Jersey City police received a cryptic piece of mail from an anonymous sender, with two Jersey Journal clippings inside. One article was about Galdieri’s death. The other contained a photo of Pat Desmond, then a campaign worker for Bayonne Mayor Jimmy Davis. Someone drew an arrow pointing to the photo of Desmond and wrote “Galdieri friend” above it.
The Hudson County Prosecutor’s Office spoke with Desmond and his attorney Joe DeMarco on the phone in May 2014. Desmond said he heard a rumor that Galdieri’s death was drug-related, and he hadn’t spoken with Galdieri in more than two years.
Galdieri was arrested on drug charges in 2005, found with enough drugs to be consistent with “intent to distribute as opposed to personal consumption,” police said at the time. Galdieri admitted in court papers that he possessed ecstasy, methamphetamines and cocaine when arrested. He was sentenced to five years in prison, according to court records, and was arrested again on drug possession charges in 2009.
Cold case. Then a tip from prison
Leads were drying up. The case had turned cold. Then George Bratsenis came into the picture.
The “beefy ex-Marine” from Stamford, Connecticut, was known for smash-and-grabs, a leader of a jewelry heist ring that had stolen more than $1 million worth of merchandise. In 1984, he was sentenced to 30 years for two armed robberies and a 1980 Connecticut murder.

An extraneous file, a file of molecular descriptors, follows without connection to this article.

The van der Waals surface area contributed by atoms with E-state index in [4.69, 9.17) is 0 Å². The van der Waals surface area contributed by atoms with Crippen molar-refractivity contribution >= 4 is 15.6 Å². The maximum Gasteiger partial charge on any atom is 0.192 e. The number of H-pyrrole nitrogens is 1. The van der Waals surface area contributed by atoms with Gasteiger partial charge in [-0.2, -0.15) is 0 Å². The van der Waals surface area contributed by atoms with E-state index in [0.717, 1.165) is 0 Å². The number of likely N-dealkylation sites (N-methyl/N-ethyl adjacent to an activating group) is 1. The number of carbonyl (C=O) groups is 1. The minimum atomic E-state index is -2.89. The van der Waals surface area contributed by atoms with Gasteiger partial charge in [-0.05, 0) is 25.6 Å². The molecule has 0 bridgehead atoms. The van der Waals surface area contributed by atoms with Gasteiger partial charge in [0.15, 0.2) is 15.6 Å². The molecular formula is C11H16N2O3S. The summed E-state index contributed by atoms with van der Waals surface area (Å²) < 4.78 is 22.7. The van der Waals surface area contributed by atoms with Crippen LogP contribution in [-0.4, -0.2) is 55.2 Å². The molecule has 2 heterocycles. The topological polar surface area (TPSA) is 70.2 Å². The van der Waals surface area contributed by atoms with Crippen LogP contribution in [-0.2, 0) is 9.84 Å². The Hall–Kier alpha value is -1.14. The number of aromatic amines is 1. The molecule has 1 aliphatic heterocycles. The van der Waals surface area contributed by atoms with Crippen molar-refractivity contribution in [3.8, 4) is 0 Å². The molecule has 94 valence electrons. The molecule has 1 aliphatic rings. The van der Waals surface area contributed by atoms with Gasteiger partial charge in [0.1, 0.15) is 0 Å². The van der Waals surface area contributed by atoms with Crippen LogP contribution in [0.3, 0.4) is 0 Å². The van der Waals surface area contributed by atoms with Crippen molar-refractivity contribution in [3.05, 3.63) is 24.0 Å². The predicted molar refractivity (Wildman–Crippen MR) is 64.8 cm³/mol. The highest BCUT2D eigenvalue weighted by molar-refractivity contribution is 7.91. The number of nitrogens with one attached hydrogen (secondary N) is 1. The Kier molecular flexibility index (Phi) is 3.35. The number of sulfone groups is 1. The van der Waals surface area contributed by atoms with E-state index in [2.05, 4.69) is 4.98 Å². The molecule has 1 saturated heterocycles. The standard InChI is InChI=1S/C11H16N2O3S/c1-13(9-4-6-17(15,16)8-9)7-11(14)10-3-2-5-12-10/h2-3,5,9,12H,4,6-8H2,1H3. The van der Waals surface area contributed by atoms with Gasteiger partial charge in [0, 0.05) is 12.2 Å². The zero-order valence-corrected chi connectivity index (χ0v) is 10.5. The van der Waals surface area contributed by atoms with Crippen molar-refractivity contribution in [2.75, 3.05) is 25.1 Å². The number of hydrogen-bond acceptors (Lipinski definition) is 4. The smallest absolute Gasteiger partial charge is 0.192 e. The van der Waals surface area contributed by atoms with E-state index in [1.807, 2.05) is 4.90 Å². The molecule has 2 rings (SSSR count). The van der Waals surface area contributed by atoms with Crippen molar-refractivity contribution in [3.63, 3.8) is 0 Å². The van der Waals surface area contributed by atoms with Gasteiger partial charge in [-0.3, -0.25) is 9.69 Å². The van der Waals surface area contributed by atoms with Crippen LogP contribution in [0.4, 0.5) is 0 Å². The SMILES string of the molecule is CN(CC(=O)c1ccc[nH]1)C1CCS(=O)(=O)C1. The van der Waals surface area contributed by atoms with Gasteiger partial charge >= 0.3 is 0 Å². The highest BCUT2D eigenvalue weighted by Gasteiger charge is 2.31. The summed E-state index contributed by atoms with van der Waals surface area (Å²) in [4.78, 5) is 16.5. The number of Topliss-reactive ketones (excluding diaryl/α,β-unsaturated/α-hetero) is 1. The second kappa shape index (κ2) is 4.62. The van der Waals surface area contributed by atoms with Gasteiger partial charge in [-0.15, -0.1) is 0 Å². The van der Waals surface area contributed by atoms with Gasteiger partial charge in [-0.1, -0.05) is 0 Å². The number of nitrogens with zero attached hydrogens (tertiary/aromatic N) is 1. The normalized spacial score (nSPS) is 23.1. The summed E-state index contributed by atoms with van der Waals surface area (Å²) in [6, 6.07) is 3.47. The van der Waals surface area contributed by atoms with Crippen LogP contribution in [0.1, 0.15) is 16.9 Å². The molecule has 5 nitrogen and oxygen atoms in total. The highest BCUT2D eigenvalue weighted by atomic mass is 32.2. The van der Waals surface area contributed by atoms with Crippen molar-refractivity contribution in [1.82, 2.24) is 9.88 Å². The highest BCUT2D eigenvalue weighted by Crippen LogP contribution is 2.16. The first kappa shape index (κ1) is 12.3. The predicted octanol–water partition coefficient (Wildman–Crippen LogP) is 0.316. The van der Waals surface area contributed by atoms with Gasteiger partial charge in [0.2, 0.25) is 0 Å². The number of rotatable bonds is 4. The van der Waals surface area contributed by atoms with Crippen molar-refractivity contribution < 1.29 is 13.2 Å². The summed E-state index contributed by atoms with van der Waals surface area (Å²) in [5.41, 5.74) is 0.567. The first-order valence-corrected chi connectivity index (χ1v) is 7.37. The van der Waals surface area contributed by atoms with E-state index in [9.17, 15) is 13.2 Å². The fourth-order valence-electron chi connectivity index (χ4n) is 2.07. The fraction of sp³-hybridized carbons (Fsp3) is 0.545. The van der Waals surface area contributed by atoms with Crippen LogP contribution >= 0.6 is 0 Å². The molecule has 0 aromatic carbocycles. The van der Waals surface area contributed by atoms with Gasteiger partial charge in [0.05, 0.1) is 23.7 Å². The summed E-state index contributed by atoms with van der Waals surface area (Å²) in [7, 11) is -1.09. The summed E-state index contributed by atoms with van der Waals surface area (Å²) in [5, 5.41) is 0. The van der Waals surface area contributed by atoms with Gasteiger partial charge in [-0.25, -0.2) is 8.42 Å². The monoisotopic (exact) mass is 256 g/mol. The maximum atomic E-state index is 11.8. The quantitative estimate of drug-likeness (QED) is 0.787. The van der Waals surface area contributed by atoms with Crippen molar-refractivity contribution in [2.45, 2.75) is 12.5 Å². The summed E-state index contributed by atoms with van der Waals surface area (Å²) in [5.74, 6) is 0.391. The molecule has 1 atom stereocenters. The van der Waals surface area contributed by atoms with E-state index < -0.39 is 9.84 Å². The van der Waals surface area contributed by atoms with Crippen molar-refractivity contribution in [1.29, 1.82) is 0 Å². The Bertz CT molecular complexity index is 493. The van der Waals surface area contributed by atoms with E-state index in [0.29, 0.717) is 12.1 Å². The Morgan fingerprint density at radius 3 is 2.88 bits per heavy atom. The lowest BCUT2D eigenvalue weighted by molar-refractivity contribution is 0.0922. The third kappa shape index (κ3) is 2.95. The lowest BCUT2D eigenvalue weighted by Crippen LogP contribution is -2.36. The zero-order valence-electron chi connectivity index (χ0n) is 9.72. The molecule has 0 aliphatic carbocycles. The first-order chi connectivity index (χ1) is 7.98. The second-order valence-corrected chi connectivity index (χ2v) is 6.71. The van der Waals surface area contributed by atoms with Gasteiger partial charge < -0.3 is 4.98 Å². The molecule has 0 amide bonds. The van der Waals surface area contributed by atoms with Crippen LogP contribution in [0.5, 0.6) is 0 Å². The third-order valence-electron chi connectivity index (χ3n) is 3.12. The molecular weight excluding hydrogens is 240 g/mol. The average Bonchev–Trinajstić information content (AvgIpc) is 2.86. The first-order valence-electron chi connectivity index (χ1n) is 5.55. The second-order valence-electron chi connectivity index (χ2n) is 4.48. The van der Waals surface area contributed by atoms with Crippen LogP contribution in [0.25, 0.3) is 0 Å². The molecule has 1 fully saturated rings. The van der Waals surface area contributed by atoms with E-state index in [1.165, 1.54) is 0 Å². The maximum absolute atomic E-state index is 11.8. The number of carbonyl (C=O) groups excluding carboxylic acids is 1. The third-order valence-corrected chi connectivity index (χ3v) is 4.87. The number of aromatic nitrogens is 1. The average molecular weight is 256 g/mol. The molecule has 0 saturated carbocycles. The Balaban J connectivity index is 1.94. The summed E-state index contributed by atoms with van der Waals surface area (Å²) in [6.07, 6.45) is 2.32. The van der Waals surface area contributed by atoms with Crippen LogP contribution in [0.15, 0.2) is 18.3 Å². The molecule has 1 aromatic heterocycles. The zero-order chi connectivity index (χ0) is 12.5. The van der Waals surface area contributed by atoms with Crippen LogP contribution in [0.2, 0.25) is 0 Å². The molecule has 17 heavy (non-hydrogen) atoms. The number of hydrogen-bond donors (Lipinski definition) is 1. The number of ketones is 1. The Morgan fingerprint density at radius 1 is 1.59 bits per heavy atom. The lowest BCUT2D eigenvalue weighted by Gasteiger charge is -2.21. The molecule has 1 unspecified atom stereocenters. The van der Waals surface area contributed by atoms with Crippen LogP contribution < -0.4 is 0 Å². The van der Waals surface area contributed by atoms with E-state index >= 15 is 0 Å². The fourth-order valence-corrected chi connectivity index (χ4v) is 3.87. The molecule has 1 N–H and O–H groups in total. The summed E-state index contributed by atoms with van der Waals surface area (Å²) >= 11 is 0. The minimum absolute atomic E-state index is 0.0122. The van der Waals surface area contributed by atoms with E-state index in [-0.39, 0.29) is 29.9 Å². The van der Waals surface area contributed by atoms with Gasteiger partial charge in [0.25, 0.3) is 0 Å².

The following year, Bratsenis came up with a plan to break free from the Passaic County Jail, where he was transferred to stand trial for jewelry heists. He plotted to sicken himself with a drug he’d stashed in his rectum, and on the way to the hospital an armed ambush would liberate him.
His plot was thwarted by a jailhouse snitch in whom Bratsenis had confided, and Bratsenis was sentenced to 50 years in state prison for the heists. He served a fraction of the time and was released from prison in 2010.
By 2014, he found himself back behind bars for a string of armed bank robberies he committed in Connecticut with Bomani Africa.
Africa suffered through a traumatic childhood in Paterson. His father beat his mother, so she ran away with Africa and his sister when Africa was 5 to the “worst of the worst areas, high crime and drug areas,” he wrote in court documents. He joined a gang as a youth and spent nearly three decades in prison for a string of robberies.
Sometime in 2016, Bratsenis — presumably trying to get a lower sentence — offered up an answer to Galdieri’s death, federal prosecutor Lee Cortes said in court.
The story Bratsenis relayed was that he and Africa were paid to murder Galdieri by Caddle, Galdieri’s longtime friend who had grown up in the same Jersey City neighborhood.
The reason Caddle wanted Galdieri dead? Galdieri owed Caddle a sum of money — it’s not clear how much — so Caddle paid Bratsenis and Africa a combined $15,000 to kill him, U.S. District Judge John Michael Vazquez said in court.
Caddle pleaded guilty to a federal charge — “conspiring to travel in interstate commerce and using an interstate facility with the intent to commit murder-for-hire” — in January 2022 and has been confined in his Sussex County home wearing a court-mandated ankle monitor ever since. The admission shocked those who knew both men.
The first documented mention that suggests Caddle was a person of interest in Galdieri’s murder occurred in January 2019 on a federal search warrant.